Generation Debt

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"I owe, I owe, so off to work I go." If you are under 35 years old in the English-speaking world, the cynical lyrics set to the Disney tune from the fairy tale Snow White are now more reality than fantasy. The majority of young adults in America, Britain, Canada and Australia have enmeshed themselves in a dependency to debt so vast their futures will likely be more defined by bondage than freedom. The story of the financial debt of Americans in general, and its young adults in particular, is so vast, it is like the beginning of the biblical epic of Israelite slaves in Egypt. And its workings are characterized by the language of the book of Revelation—a global economic bondage to a developing "Babylon the great." Let's start the story at the top of the world's economic pyramid. America's colleges and universities are considered the world's higher education gold standard, but its graduates are being reduced to serfs of debt. The process decimates the economic logic behind the "get ahead" goals of the nation's financially best and brightest youth. Between 1995 and 2005, total college student debt tripled. Two thirds of four-year college students graduate with loan debt. The Collegiate Funding Services 2004 survey of 668 recent graduates says the average college loan debt is $23,735. In addition, the typical student carries thousands in unsecured credit card debt. Nellie Mae, the U.S. government's lender for student loans, reported the results of a May 2005 survey that showed 76 percent of all undergraduate students carry credit cards, 72 percent reported using credit cards for food, 72 percent for textbooks, 68 percent for clothing and 24 percent for some tuition. Seventy-nine percent don't pay the card off each month. The typical starting salary for today's college graduate is $28,000. By comparison, when I graduated from five years of college and university at age 22 in 1972, I had $1,500 in student loan debt and a salary of $7,500. These college debtors today are the best and brightest of America's economic players in terms of earning potential. What about the non-college youth sociologists call "the forgotten majority"? According to the U.S. Department of Education, only 25 percent of American young adults become college educated, and they will make on average twice the wages (over their lifetimes) of those with only a high school diploma: $51,194 per year for college graduates, compared to $27,280 annually for high school graduates. Sixty percent of jobs in the United States require at least some college education, up from 28 percent in the 1970s. Yet since the 1970s, high school graduation has declined, so that only 67 percent even get a high school diploma. The approximately 30 percent of young Americans without even a high school education will be stuck in the bargain basement for wages, benefits and financial opportunity. But all classes are subject to the same logic of predatory lending. When shackled with debt, you limit your freedom and your future. The ancient biblical observation remains forever true: "The borrower is slave [bond servant] to the lender" (Proverbs 22:7 Proverbs 22:7The rich rules over the poor, and the borrower is servant to the lender.
American King James Version×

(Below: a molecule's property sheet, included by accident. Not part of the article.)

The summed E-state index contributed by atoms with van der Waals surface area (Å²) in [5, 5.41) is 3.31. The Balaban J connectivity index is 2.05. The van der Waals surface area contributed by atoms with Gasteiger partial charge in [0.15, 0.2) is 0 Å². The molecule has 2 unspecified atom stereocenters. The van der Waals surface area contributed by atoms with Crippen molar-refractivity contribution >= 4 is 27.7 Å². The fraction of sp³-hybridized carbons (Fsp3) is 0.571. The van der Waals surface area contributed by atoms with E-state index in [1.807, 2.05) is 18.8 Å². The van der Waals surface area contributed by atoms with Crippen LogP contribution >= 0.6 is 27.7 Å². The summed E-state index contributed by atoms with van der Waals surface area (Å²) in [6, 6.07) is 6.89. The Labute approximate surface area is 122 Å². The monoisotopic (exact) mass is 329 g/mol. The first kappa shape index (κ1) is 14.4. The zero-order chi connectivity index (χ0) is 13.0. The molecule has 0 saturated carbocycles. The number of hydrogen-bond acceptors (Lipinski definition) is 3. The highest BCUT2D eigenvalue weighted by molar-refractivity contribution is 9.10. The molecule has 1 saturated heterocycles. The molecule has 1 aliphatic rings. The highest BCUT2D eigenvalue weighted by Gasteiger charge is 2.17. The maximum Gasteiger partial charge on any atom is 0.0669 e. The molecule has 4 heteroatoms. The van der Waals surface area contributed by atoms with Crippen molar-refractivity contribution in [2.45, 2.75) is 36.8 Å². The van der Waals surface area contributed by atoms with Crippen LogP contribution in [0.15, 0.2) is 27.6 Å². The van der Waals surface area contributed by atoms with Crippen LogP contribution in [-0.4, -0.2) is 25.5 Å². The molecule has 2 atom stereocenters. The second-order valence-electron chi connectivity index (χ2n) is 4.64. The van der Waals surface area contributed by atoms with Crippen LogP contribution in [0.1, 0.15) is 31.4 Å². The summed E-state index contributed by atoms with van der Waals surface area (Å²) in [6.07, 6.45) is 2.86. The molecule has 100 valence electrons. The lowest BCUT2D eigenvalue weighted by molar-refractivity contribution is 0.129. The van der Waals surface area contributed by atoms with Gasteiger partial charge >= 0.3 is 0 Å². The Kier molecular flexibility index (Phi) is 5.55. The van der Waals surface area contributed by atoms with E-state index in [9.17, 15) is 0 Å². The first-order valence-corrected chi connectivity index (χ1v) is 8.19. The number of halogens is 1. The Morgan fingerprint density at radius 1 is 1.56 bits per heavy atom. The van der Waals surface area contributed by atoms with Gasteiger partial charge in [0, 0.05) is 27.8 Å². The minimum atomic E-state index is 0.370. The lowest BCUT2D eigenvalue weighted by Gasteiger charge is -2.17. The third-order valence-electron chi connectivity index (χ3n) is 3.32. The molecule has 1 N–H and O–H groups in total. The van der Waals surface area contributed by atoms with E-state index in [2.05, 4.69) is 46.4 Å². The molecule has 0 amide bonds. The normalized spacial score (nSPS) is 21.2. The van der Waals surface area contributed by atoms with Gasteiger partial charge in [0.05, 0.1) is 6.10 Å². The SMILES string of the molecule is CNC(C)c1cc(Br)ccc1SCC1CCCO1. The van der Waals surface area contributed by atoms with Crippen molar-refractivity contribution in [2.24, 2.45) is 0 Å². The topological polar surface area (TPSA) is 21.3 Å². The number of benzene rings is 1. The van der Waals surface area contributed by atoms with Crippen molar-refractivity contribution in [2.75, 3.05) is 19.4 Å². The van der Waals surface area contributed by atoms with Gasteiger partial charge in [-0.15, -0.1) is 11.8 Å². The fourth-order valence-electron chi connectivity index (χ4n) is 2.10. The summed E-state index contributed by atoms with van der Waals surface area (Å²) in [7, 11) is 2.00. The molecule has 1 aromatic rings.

). In America, when the "slaves" can't take any more, they go bankrupt. Tragically, college educated or not, the under-25-year-olds are a fast-growing segment in bankruptcy statistics in the United States. They have been conditioned to be the biggest debtors in history in a nation of debtors. In 1970 the average credit card holder owed $185. Now the figure is $7,500. The average American household is in debt worth 118 percent of its annual income. Generation debt In a sad tale repeated in tens of millions of young adults' lives, young men and women of the United States, Britain, Canada and Australia have unconsciously slid into a burden of debt that they are clueless about how to overcome. All English-speaking nations are in the same boat of comparable personal debt—and sinking deeper. Why? In her book Generation Debt: Why Now Is a Terrible Time to Be Young (2006), Anya Kamenetz begins the first chapter quoting a Harvard professor: "The next generation is starting their economic race 50 yards behind the starting line." This 24-year-old graduate of Yale University has already won a Pulitzer Prize in journalism, the world's finest award in her profession. She writes for New York magazine, The Washington Post and The Nation. With all this apparent success already, she started her preface to the book: "What would you do if you grew up and realized that everything America has always promised its children no longer holds true for you? "…I was born into a broke generation. Born into a century of unimaginable prosperity, in the richest country in the world, those of us between the ages of eighteen and thirty-five have somehow been cheated out of our inheritance." How slaves feel The debt burden has all the signs of an abusive addiction. It acts like a drug pushed by powerful drug lords of debt, with the complicity of a system full of unethical players. The users are exploited by the world's richest and most powerful merchants and financiers, with their marketing machines and political enablers. You may think I use hyperbole to make the writing more interesting. Unfortunately, this is the language insightful young Americans use in describing their feelings. Carmen Wong Ulrich, another young author of another recently published book called Gener@tion Debt, has strong words for "those dastardly baby boomers and their dividend tax cuts, outsourcing drama, looming retirement, and cheating CEOs. They've stolen the country's economic spotlight for too long…Because America, we're in trouble." "Shhhh…" she says. "You hear that? That's the sound of millions of eighteen to thirty-four-year-olds getting sucked in, pulled down, and held under by debt." Regrettably, other young adults are not nearly as articulate or analytical. Consider a scene repeated thousands of times over. In tribute to the ultimate annual festival to debt, this sad but true tale here in Portland, Oregon, occurred a few days before Christmas 2006. A 20-something shopper handed the cashier her Visa credit card for the mound of Christmas gifts she brought to the counter of an upscale department store in the lavish Washington Square Mall. "I'm sorry, your card was declined," said the clerk. The shopper said, "Okay, here is another card." The next card was scanned. "It's declined," said the cashier. "Oh, that's so sad," said the shopper as she pulled another out of her purse. "Try this one. " "I'm so sorry, that's declined too." "Oh dear… What can I do?" Bewildered, the young woman stared innocently at her pile of gifts and then at the clerk. The clerk smoothly broke the embarrassing moment. Like a calm rescue worker, she intoned, "Do you have a [store credit] card?" with the wonderful warmth of a smile. The shopper shook her head no. The clerk told the young woman, "I'll fix you up. Just get [our credit] card. It is so easy. It will take just a minute." Saved by this wonderfully "helpful," well-dressed saleswoman, the young shopper beamed. A few minutes later and voilà! "Saved" by debt, she is going to have to wrestle in servitude with four cards. Millions of such transactions multiply across the wealthy English-speaking world. Debt slavery is not pleasant, but it does condition the younger generation to increasing bondage. Jerrold Mundis examines the experience in his book, How to Get Out of Debt, Stay Out of Debt and Live Prosperously: "We walk a tightrope and live in apprehension of impending disaster…This fear exerts ever more pressure on us. It begins to disrupt our lives and personal relationships. It sucks the joy and pleasure out of our days… We come to feel defeated and hopeless. We grow depressed." Personal finance expert and former Wall Street Journal reporter Lynnette Khalfani says, "Debt is the single worst four-letter word in the English language." Debt is a profound motivator of behavior and negative emotions. Many psychologists connect the dots between increasing debt and the state of emotional instability that both leads it and feeds it. It is bondage, says Khalfani. "Debt is the longest-lasting economic curse, the most heinous financial plague, and the least recognized form of modern slavery afflicting Americans this millennium" (Zero Debt: The Ultimate Guide to Financial Freedom, 2004, introduction). In a $12 trillion-a-year U.S. economy, the largest and most dynamic in history, why do so many young people face financial ruin where they don't own their own future? How did this happen across the affluent world? Who is to blame and what do you need to do about it? The Statue of Liberty used to be a symbol of the gateway to freedom and opportunity, to a promised land where you could get a job, own a house, send your children to the best public schools on earth, spend a lifetime making more, having more, saving more. Now it is the gateway to the greatest nation of debtors in history—living temporarily on the wealth of the world, borrowed from its dependent friends and enemies. Can they escape the full effects of this bondage? Who will help them out? What will happen if the trend is not reversed? Surprisingly, the answers are spiritual, and the only way out is biblical, both for the English-speaking world as a whole and for its citizens. We show the spiritual reasons and the solutions in our publications The United States and Britain in Bible Prophecy and Managing Your Finances. Learn why the English-speaking world, the most prosperous civilization in history, is headed toward bankruptcy and far worse if it doesn't reverse its debtor status. In the meantime, wherever you are, get out of debt as soon as possible, and stay out! Avoid being under its power. WNP